Looking out the plane window, awe overtook me as I gazed down at the beginning of the Amazon Basin in Colombia. I saw thick, lush rainforest in every direction. My eye followed a river snaking through the bush. Small waterways spread out like a spider web prohibiting any easy land transportation. There were no villages or roads.
We land in Leticia, Colombia’s frontier town on the Amazon River, 800 kms from the nearest highway. The only access here is plane or boat. Sweltering heat hits me as I walk into the one room airport. The clunking sound of the luggage conveyor bounced around the room, growing louder as the gears stuck from time to time.
Grabbing my small suitcase I searched for my ride. I stepped out of the airport and spotted a young boy perched on a brick wall, flapping a paper with my name on it. He wasn’t paying particular attention to the crowd of people climbing into air-conditioned vans headed for hotels with pools. His father did spot me however, and he deftly flagged a taxi for our 20-minute ride to the river.
We cross Leticia as motorcycles zip every which way, cutting in and out of traffic. At first glimpse, the Amazon seems fetid and languid. Vultures circle overhead, scouting for refuse while others picked at scraps. The smell of hot, sticky mud mixed with grilling food attacks my senses. Colorful umbrellas shelter women selling their snacks. People lounge under a few trees, avoiding the heat, while a barefoot man walks past with a mountain of plantains on his shoulder.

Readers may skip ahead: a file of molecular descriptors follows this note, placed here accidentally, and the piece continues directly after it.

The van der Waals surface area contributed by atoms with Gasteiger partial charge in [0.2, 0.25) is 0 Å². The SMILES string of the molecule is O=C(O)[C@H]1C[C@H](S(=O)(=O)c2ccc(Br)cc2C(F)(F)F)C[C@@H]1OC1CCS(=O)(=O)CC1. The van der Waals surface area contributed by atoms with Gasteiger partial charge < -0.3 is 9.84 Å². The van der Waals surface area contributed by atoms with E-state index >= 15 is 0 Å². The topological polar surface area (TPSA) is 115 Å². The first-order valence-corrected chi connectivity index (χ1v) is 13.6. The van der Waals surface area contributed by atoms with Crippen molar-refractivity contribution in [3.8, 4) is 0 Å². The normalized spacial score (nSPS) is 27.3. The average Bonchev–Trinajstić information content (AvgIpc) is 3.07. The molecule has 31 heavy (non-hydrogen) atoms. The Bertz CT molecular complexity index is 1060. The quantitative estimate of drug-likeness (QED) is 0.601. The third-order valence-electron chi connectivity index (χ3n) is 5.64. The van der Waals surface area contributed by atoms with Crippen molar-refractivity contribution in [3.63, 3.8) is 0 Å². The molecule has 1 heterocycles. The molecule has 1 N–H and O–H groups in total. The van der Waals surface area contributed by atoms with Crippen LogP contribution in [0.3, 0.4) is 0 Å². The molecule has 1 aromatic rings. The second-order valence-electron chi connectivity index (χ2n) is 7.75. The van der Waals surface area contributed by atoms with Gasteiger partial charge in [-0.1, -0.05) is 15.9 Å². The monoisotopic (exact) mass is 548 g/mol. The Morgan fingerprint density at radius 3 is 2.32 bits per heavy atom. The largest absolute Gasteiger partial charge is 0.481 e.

The city slopes into the thick muddy riverbank of a seemingly distant Amazon. I walk the wooden plank over the low tide to a floating dock. As passengers leap from dugout to dugout, we quickly board our long boat and I find a seat beneath the woven palm roof to protect me from the scorching sun. The motor bubbles to life as we pull away from Leticia. Floating houses line the river, some sun-bleached, others brightly-painted.
River to another world
We head down river flanked by two countries, Colombia and Peru. After a routine check at a Navy control post, we can appreciate the Victoria Amazonica Lily floating with its white flower in nearby ponds. A monkey appears and hops on my shoulder for the free ride. We arrive at our floating lodge for the night. Charming hammocks line the balcony. My fellow travelers kick back in the open air, grab a seat on the upper deck and we all prepare to watch the last moments of the sunset on the Amazon.
Day Two. The river teems with families, young and old, men and women, checking their nets. They work their way down the webbing, gently lifting it out of the water, gathering it in their hands, carefully untangling a fish then letting the net drop back into the water. They continue to work, meticulously moving down the net heedful not to rip any holes.
Life revolves around survival. Resting in the boat for the next six hours, my journey takes me towards Brazil. The boat turns off the Amazon River near Benjamin Constant into the Yavari, a river flowing some 1,200 kms from the Peruvian highlands into the Amazon Basin, still very much unchartered.
The Yavari is lighter in color than the Amazon and a meandering waterway coveted by a vast canopy of rainforest. From Benjamin Constant south a new world unfurls before me. I watch as grey river dolphins leap out of the water, my eyes peeled for the Pink Amazon Dolphin, an endangered species which navigates and hunts in the estuaries of the Yavari.